From 2012 to 2017, the number of farms in Washington declined by 1,456. From 2000 to 2014, the amount of farmland decreased by 5.4 percent. The average price per acre of farm real estate has more than doubled since 2000. In Western Washington, development has also played a major role in undermining the viability of agriculture, creating barriers to new and beginning farmers seeking land access.
Washington farmers have experienced significant challenges in recent decades, particularly between 1995 and 2005. During that period, prices for many products were depressed, profitability fell, and hundreds of farmers, suppliers, and marketing firms left the sector, according to an analysis by the Washington State Department of Agriculture. While significant challenges remain, prices have generally recovered for most products. Today, the state consistently ranks among the top 15 states for agricultural sales.
As of 2012, about 2.5 percent of farms were cooperatives, or held by estates or trusts or other institutions, and accounted for 20 percent of total farm acreage. Working lands easements have been implemented throughout the state, primarily in the western region. But according to the Washington State Conservation Commission’s Office of Farmland Preservation, while many Washington land trusts that use working land easements have increased their acreage and easements, this amount has not been fully documented through survey research. This makes it difficult to know exactly how much farmland has been protected in the state.
Washington is the native and present home of many Indigenous peoples. Today, the state is home to 35 federally recognized tribal nations and 29 reservations, as well as federally unrecognized tribes such as the Duwamish. Among the largest Indigenous communities in Washington, in order of population size, are the Yakama, the Confederated Tribes of the Colville Indian Reservation, Lummi, Puyallup, Muckleshoot, Spokane, Tulalip, Quinault, Cowlitz, Samish, Nooksack, Makah, and the S’Klallam.
It is impossible to discuss Indigenous communities in Washington and the Pacific Northwest without reference to salmon. The Swinomish, known as “People of the Salmon,” and other Indigenous people of the region have depended on salmon for their communities’ existence for hundreds, if not thousands, of years. Over the past 30 years, they have witnessed salmon harvests drop by 75 percent. The New York Times found that western Washington's tribal salmon harvest peaked at 5.3 million in 1985, dropping to 1.3 million by 2017. But hope may be in sight. In 2018, a Supreme Court decision let stand a lower court decision requiring the state to conduct billions of dollars of road repairs to address their damage to salmon habitat. Citing active treaties that give Native Americans “the right to take fish,” lower courts have ruled that destruction of salmon habitat violates these agreements.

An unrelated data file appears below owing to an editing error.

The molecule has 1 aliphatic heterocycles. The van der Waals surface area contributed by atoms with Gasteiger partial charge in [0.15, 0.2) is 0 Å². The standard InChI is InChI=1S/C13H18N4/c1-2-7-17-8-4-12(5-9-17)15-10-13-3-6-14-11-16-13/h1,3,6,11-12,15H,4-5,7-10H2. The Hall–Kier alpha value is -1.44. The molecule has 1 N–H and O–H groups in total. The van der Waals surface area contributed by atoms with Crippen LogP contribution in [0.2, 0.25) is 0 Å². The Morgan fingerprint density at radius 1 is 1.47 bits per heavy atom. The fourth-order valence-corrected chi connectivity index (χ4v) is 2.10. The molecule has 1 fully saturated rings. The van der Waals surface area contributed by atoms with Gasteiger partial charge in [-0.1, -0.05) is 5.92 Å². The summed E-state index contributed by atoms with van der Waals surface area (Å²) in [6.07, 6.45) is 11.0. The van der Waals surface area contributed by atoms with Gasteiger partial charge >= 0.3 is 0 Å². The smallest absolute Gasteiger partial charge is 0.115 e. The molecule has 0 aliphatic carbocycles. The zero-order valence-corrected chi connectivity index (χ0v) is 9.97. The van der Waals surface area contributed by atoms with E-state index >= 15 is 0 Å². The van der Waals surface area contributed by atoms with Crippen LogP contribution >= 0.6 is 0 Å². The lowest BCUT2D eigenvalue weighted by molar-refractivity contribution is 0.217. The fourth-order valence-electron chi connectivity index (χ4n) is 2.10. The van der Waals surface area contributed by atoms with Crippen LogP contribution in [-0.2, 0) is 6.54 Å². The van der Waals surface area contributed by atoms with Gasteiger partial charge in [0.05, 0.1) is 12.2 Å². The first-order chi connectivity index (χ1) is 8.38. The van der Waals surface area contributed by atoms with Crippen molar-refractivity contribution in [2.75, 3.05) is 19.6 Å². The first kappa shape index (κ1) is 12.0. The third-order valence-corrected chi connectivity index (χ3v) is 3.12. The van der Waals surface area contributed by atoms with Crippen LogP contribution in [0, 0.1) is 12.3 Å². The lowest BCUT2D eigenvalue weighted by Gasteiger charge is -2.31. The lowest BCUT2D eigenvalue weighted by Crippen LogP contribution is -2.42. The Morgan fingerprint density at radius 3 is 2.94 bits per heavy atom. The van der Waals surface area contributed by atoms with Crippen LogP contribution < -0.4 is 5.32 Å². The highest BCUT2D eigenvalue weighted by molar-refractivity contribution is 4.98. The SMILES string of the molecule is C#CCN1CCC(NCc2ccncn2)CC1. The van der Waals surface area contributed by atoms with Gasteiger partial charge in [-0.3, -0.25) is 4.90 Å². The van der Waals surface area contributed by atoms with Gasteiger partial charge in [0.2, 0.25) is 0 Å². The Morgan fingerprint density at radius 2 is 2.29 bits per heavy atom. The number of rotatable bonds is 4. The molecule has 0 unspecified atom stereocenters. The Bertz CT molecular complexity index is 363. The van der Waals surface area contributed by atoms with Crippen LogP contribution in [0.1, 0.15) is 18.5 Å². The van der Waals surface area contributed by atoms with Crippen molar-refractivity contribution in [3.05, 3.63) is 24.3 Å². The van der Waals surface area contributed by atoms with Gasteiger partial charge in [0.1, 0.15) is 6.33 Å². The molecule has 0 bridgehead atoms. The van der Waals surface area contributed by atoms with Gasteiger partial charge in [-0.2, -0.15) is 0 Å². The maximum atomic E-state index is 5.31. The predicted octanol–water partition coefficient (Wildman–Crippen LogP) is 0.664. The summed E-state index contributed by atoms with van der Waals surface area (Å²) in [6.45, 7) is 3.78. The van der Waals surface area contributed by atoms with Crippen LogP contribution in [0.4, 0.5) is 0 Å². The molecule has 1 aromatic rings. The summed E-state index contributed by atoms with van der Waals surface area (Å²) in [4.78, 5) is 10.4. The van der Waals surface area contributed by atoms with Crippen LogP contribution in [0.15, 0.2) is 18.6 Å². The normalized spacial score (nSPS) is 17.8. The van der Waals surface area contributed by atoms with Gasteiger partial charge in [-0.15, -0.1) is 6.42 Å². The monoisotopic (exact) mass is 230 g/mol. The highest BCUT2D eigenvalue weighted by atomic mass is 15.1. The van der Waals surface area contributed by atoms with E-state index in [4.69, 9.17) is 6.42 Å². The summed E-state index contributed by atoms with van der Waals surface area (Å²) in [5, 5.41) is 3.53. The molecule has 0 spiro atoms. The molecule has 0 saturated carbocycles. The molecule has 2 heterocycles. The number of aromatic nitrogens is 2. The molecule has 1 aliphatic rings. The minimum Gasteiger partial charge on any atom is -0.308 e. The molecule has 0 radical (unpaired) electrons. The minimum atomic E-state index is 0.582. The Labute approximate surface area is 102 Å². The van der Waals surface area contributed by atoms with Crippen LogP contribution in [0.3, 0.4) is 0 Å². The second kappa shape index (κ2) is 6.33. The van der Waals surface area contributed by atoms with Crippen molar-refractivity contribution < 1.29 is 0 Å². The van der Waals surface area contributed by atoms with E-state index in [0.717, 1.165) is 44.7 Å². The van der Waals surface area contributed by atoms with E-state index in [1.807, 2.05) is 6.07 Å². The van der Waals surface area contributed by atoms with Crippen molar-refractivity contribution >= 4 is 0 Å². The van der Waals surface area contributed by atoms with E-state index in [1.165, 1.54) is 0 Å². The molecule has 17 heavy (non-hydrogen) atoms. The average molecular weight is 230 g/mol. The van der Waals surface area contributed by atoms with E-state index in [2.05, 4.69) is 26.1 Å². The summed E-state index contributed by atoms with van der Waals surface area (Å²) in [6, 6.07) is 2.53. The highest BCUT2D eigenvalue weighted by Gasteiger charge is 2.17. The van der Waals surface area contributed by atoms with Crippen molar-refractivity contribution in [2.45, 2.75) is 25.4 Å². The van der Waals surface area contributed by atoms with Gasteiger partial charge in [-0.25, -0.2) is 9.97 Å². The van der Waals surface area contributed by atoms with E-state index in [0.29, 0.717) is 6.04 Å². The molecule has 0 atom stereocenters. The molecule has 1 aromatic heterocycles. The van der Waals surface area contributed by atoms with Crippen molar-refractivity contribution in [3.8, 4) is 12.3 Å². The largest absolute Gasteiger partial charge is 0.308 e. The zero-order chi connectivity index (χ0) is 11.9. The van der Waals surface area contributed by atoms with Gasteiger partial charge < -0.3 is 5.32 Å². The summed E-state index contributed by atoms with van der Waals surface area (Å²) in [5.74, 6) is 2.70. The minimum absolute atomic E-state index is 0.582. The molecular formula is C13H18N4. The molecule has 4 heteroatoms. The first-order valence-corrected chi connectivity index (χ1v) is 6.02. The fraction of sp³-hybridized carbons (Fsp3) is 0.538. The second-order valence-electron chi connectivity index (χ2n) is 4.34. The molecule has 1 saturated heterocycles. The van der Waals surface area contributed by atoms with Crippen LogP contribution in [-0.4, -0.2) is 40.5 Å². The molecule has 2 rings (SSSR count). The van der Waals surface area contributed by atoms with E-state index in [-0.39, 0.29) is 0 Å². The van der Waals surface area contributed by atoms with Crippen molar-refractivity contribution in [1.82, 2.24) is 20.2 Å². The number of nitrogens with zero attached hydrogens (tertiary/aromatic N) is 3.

Intensive conventional agricultural practices and the timber industry have also played major roles in damaging salmon habitat. Now faced with intensifying droughts brought on by climate change and their catastrophic impact on not only salmon but every major aquacultural or agricultural endeavor in the region, Indigenous people are leading the fight for climate justice in Washington. “Indeed, it is the enduring heart, spirit, and strength of our community in facing previous challenges that shows us the promise of the future. If adaptation is to be our future, we at Swinomish have already proved ourselves equal to the challenge,” writes M. Brian Cladoosby, Chairman of the Swinomish Indian Senate in the Swinomish Climate Change Initiative's Climate Adaptation Action Plan.
Drawing on a long history of communally-held and collectively-stewarded land and seascapes, Washington is uniquely poised to expand its share of organic and sustainable community-led farm enterprises. While the state’s agricultural economy is already highly diverse, there is enormous room to grow as less than 2 percent of farms are certified organic and just 13 percent of farm products are sold directly to consumers.